New York City has planted 13,000 trees in the last year alone and expects to plant 20,000 annually in years to come. The Arbor Day Foundation is marking the 150th anniversary of that annual April observance by pledging to plant one tree for every Instagram, Twitter or Facebook post with the hashtag #ArborDay, up to 75,000 trees, and the paper-product industry powerhouse Kimberly-Clark is matching the effort. A #TeamTrees campaign supported by the YouTube personality MrBeast had planted 20.7 million trees around the world by the end of August. The Nature Conservancy’s Plant a Billion Trees campaign hopes to plant a billion trees across the planet.
All this at a time when, according to Stuart L. Pimm, a professor of conservation ecology at Duke University’s Nicholas School of the Environment, “human actions are driving plant species to extinction at rates a hundred to a thousand times faster than normal.” Overall, about one in six trees native to the United States is in peril, threatened by tree diseases, insect infestation and climate change.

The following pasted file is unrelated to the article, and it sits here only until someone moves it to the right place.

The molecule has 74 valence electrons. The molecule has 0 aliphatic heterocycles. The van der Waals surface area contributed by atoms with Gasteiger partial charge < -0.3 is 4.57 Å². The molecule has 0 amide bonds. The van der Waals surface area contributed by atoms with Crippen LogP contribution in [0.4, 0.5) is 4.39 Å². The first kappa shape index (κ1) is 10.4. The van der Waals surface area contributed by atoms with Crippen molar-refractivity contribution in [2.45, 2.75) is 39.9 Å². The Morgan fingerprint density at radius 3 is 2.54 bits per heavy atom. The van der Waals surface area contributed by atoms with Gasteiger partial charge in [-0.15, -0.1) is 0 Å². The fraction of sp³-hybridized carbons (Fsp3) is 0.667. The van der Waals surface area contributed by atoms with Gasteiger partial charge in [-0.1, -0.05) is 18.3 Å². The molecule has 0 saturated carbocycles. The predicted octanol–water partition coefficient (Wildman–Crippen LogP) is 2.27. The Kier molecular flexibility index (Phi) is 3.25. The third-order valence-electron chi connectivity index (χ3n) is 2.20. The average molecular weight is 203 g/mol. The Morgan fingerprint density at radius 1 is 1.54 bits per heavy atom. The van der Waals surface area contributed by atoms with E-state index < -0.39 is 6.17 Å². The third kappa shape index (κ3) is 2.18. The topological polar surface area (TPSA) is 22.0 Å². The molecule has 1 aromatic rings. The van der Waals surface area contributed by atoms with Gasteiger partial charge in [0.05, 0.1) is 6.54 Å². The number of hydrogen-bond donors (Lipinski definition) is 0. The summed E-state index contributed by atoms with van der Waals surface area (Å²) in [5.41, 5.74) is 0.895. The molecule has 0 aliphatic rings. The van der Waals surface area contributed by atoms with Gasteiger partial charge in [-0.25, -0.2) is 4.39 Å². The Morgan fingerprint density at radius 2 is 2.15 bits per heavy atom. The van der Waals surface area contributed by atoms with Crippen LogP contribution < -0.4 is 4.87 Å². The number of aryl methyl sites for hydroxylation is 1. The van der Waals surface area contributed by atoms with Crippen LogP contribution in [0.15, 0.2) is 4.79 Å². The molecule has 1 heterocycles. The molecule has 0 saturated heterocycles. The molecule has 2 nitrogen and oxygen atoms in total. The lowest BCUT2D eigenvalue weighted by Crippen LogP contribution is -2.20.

As with every other target in the battle to arrest climate change, time is a factor. “It takes a while for trees to grow—and it takes a while for them to absorb carbon dioxide,” former Secretary of State John F. Kerry, who has been President Biden’s special envoy for climate change since early 2021, said in an interview. “But it’s something we have to do.”
Scientifically, a Handy Bank for Carbon